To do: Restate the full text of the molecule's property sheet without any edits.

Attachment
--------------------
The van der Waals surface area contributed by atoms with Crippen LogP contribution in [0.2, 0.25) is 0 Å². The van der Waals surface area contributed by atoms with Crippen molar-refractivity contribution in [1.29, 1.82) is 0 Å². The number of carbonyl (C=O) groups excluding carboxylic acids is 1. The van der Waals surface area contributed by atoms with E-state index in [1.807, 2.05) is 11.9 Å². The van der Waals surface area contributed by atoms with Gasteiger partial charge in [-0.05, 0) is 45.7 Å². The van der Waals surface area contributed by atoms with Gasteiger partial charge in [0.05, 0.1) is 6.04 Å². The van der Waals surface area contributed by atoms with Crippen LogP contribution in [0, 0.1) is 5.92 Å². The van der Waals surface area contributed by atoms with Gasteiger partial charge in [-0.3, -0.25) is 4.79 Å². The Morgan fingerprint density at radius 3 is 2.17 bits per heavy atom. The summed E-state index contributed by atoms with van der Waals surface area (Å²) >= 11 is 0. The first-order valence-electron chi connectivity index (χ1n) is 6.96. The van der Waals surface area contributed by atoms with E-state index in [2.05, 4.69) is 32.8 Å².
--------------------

The van der Waals surface area contributed by atoms with Crippen LogP contribution in [0.2, 0.25) is 0 Å². The van der Waals surface area contributed by atoms with Crippen molar-refractivity contribution in [1.29, 1.82) is 0 Å². The number of carbonyl (C=O) groups excluding carboxylic acids is 1. The van der Waals surface area contributed by atoms with E-state index in [1.807, 2.05) is 11.9 Å². The van der Waals surface area contributed by atoms with Gasteiger partial charge in [-0.05, 0) is 45.7 Å². The van der Waals surface area contributed by atoms with Gasteiger partial charge in [0.05, 0.1) is 6.04 Å². The van der Waals surface area contributed by atoms with Crippen LogP contribution in [0, 0.1) is 5.92 Å². The van der Waals surface area contributed by atoms with Gasteiger partial charge in [-0.3, -0.25) is 4.79 Å². The Morgan fingerprint density at radius 3 is 2.17 bits per heavy atom. The summed E-state index contributed by atoms with van der Waals surface area (Å²) >= 11 is 0. The first-order valence-electron chi connectivity index (χ1n) is 6.96. The van der Waals surface area contributed by atoms with E-state index in [2.05, 4.69) is 32.8 Å².